Balak 5778


(ויאמר אלקים אל בלעם לא תלך עמהם לא תאר את העם כי ברוך הוא (במדבר כב:יב

Hashem said to Bilaam, “You shall not go with them. You shall not curse the people,
for it is blessed.” (Bamidbar 22:12)

Rashi cites the Medrash which fills in the “conversation” between Hashem and Bilaam.
Hashem said to Bilaam, “You shall not go with them.”
Bilaam said to Hashem, “If so, I’ll curse them where I am.”
Hashem said to him, “You shall not curse the people.”
Bilaam said, “If so, I shall bless them.”
Hashem responded, “They do not need your blessing, ‘for it is blessed.’”
Rashi teaches that this is an illustration of the proverb: “They say to a wasp (bee), ‘We want of neither your honey nor your sting.’”
Bilaam’s request to bless Bnei Yisrael was answered by Hashem two-fold. First: Klal Yisrael does not need your blessing, for the nation is blessed. Second: just like gathering honey runs the hazard of being stung, so, too, being blessed by the wicked Bilaam is fraught with hazard.
Why did Hashem eventually allow Bilaam to bless Klal Yisrael? After all, He prevented his curse; why not his blessing?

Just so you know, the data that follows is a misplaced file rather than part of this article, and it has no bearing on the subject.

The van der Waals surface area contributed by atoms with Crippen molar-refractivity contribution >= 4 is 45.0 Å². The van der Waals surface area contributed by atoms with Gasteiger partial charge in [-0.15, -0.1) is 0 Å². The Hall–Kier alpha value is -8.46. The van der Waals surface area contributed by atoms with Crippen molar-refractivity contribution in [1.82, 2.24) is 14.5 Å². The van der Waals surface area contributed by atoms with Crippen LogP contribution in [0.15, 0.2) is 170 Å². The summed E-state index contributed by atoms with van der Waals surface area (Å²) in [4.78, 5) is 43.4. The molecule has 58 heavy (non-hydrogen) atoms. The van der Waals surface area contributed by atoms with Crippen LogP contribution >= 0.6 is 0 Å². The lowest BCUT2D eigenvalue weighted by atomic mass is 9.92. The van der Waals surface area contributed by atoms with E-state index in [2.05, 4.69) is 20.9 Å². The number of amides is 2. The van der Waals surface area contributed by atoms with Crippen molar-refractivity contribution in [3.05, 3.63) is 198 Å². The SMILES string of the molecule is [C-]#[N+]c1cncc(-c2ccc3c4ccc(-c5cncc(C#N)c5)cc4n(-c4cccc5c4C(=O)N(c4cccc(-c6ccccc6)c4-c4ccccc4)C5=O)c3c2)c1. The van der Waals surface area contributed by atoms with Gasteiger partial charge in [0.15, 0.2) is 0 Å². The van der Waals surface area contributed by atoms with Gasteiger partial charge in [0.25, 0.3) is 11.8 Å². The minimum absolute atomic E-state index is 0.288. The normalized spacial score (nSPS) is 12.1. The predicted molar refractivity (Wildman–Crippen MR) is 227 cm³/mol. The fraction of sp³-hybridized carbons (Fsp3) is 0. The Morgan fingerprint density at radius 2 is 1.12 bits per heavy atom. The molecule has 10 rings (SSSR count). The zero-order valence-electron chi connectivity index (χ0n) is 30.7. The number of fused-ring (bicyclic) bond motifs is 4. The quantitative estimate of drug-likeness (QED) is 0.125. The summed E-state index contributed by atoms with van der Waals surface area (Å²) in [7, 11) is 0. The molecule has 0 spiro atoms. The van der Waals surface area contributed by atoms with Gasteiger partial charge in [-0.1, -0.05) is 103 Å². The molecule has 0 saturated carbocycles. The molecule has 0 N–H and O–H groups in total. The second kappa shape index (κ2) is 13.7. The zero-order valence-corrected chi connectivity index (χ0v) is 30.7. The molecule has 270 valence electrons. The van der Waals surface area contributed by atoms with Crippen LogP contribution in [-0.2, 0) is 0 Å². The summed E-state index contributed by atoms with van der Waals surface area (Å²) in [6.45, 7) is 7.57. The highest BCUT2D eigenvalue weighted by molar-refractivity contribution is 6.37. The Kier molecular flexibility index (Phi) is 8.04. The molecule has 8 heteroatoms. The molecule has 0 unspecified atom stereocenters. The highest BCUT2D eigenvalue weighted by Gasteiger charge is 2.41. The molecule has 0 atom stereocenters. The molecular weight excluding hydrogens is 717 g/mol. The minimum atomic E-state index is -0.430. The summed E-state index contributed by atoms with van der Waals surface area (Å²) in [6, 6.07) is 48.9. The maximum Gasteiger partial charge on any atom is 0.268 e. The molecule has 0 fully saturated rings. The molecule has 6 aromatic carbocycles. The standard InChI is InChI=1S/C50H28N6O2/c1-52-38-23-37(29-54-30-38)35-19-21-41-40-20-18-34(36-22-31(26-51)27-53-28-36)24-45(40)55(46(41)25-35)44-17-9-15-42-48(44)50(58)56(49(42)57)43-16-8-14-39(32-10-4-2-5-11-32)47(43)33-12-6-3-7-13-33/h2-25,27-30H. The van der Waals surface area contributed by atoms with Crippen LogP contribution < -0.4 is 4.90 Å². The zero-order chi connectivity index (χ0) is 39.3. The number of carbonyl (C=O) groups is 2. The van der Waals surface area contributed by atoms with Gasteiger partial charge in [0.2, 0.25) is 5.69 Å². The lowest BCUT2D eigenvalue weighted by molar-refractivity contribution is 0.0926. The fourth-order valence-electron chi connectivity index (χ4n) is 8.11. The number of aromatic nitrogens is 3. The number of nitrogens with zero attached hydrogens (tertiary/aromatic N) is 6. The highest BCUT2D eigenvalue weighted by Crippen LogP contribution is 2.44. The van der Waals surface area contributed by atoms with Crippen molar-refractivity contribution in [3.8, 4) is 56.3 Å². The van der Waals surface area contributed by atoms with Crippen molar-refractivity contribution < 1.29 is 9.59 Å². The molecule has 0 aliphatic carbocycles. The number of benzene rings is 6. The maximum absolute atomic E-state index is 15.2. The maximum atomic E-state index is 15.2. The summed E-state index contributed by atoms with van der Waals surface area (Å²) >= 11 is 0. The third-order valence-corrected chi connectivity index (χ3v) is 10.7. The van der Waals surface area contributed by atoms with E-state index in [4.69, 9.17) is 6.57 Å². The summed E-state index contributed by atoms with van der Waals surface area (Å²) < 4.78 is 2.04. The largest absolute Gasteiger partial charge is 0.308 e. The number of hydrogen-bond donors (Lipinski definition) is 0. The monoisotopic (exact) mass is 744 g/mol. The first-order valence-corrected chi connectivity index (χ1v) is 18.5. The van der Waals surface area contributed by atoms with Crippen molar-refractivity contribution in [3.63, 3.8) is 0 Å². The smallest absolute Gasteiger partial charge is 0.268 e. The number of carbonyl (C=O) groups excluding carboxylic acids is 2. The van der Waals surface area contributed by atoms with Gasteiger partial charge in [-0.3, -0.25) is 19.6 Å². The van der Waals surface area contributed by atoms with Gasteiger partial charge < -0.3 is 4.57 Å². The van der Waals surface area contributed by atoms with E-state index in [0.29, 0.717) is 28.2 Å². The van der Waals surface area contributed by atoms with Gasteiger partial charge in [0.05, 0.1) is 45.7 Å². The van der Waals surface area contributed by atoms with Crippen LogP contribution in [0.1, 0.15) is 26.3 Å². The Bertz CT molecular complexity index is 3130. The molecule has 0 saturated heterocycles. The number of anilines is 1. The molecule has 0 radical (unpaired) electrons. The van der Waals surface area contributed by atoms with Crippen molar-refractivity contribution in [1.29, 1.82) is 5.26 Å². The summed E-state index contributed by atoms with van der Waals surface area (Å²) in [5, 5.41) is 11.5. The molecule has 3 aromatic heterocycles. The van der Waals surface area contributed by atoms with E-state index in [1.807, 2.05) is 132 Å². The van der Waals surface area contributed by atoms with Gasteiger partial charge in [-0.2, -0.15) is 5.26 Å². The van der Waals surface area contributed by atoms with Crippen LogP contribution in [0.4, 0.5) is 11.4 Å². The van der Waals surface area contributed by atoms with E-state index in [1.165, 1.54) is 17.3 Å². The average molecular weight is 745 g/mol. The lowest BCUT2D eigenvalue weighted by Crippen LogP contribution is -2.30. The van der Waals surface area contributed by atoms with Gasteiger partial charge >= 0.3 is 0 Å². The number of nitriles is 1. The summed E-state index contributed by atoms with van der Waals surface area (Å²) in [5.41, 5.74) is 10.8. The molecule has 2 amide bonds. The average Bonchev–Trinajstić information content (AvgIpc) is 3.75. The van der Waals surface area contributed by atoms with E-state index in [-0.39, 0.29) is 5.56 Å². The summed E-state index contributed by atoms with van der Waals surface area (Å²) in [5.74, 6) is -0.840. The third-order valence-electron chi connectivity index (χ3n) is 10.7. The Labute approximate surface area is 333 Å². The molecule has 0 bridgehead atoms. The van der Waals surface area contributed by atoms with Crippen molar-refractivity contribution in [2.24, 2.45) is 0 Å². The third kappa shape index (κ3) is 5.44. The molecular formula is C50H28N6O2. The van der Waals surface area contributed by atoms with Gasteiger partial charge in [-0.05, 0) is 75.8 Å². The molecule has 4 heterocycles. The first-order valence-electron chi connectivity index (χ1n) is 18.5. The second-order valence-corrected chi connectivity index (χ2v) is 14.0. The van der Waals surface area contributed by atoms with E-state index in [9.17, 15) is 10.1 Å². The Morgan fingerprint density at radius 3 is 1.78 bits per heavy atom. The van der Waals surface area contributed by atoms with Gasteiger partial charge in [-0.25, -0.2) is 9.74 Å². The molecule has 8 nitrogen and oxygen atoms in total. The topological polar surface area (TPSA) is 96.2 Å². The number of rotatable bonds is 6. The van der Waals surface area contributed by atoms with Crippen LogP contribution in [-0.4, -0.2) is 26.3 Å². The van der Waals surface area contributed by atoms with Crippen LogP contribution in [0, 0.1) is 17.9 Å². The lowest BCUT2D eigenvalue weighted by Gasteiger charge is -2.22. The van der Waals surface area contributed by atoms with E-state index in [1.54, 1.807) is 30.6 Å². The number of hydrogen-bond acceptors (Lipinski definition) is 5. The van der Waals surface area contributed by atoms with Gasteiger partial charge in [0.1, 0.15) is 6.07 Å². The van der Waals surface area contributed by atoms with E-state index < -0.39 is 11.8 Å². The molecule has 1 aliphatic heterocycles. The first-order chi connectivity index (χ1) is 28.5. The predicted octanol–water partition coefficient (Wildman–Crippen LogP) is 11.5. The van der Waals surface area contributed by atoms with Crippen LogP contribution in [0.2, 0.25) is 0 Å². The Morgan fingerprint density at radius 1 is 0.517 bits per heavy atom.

To answer this question, Reb Simcha Maimon first explained that Bilaam’s blessing could be damaging to Bnei Yisrael. A blessing is dependent upon its source. The blessing of a rasha is commingled with his evil traits and ideas. This holds true even for a blessing that comes from a prophecy, as is seen from the following Gemara.
The Gemara (Megillah 14b) states that when Yoshiah found a sefer Torah and opened it, he found it had been rolled to the curses. He sought prophetic insight on the matter and sent to Chuldah the prophetess to request an interpretation. The Gemara asks, why didn’t he send to Yirmiyahu? The sages answer through the words of Reb Shilah, that women are more merciful than men.
The commentators are puzzled by this answer. A prophet must relay his prophecy, and it is forbidden to withhold or change it. If so, what benefit is there to go to a prophetess? The Chazon Ish explained that interpretation of the prophecy depends upon the traits of the prophet. Therefore, if a woman is more compassionate, so, too, will be her prophecy.
Reb Yehoshua Leib Diskin explained the concept that all prophets aside from Moshe saw their prophecy through אספקלריה שאינה מאירה, an unclear vision. In the upper worlds the prophecy was pristine, but its descent to the physical world clothed it in some semblance of physicality. The prophet’s task was to interpret the prophecy through his physical perspective.
This is the reason why Yoshiah chose to go to the more merciful prophet. It can be likened to a liquid that is strained through a strainer which is not perfectly clean, which imparts a flavor to the liquid. Just so, translating from the prophetic to the verbel level adds a slight flavor to the substance. For this reason, even if Bilaam’s blessing came through prophecy, it would still include “Bilaam’s sting.”